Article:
NMDA receptor function and human cognition: The effects of ketamine in healthy volunteers

Anil K. Malhotra, Debra A. Pinals, Herbert Weingartner, Karen Sirocco, C. David Missar, David Pickar, Alan Breier

Research output: Contribution to journalArticlepeer-review

526 Scopus citations


A rapidly growing body of preclinical data has implicated the glutamatergic N-methyl-d-aspartate (NMDA) receptor in memory and other cognitive processes. There is comparatively less information about this receptor system in human cognition. We examined the effects of subanesthetic doses of ketamine, a noncompetitive NMDA receptor antagonist, on two forms of memory, free recall and recognition, as well as attention and behavior in a double-blind, placebo-controlled, 1-hour infusion in 15 healthy volunteers. Ketamine produced decrements in free recall, recognition memory, and attention. In addition, ketamine induced a brief psychosis in our healthy volunteers marked by thought disorder and withdrawal-retardation. Ketamine-induced memory impairments were not accounted for by changes in subject's attention and were not significantly related to psychosis ratings. These data suggest that the NMDA receptor plays a direct role in two types of explicit memory. The implications of these data for the pathophysiology of schizophrenia are discussed.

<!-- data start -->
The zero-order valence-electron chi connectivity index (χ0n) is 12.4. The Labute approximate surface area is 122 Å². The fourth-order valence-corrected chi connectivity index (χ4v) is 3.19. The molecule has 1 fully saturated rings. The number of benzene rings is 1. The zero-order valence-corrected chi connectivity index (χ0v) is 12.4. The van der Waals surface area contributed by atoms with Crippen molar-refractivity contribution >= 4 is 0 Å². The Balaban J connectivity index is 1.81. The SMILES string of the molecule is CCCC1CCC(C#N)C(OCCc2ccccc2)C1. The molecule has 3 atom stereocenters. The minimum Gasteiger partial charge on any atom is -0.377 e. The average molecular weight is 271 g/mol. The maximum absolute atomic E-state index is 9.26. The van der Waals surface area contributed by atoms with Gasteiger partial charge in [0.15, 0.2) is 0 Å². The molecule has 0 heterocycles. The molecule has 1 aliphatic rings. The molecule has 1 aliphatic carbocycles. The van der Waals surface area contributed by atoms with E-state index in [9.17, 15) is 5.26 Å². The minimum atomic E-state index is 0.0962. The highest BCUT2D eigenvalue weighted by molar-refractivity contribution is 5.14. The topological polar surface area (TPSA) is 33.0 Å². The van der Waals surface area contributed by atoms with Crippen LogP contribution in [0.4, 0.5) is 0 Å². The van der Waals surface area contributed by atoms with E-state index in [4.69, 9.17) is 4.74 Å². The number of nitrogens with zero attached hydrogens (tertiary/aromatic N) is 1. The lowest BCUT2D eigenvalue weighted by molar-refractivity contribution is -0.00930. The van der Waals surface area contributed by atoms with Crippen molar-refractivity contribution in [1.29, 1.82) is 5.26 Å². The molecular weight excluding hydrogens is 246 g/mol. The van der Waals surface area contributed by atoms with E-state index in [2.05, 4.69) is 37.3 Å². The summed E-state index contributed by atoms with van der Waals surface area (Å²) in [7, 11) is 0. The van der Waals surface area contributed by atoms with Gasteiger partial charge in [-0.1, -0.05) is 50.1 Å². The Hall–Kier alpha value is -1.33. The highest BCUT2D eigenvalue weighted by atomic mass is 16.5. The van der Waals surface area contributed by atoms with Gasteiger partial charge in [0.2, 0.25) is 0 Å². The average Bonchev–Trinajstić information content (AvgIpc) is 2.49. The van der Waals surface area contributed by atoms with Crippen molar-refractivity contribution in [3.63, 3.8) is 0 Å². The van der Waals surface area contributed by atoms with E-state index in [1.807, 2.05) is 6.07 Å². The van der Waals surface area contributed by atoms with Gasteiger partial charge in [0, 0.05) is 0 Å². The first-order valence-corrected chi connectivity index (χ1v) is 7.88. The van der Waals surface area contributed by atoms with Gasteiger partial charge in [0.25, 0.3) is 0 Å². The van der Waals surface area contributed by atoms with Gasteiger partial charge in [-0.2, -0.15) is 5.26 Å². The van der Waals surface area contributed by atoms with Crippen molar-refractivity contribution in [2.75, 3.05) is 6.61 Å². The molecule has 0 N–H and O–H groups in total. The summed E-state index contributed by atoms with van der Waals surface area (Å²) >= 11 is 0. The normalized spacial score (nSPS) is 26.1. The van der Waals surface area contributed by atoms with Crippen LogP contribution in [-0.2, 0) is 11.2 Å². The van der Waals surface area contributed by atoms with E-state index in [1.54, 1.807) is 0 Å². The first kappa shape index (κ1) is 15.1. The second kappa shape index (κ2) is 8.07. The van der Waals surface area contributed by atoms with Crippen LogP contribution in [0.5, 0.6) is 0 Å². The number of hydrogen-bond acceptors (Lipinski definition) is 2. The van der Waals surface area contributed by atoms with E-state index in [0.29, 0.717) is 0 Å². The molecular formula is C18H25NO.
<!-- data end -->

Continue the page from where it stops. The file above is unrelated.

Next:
Original languageEnglish (US)
Pages (from-to)301-307
Number of pages7
Issue number5
StatePublished - May 1996
Externally publishedYes


  • Cognition
  • Ketamine
  • Memory
  • Psychotic disorders
  • Receptors, glutamate
  • Receptors, N-methyl-d-aspartate

ASJC Scopus subject areas

  • Pharmacology


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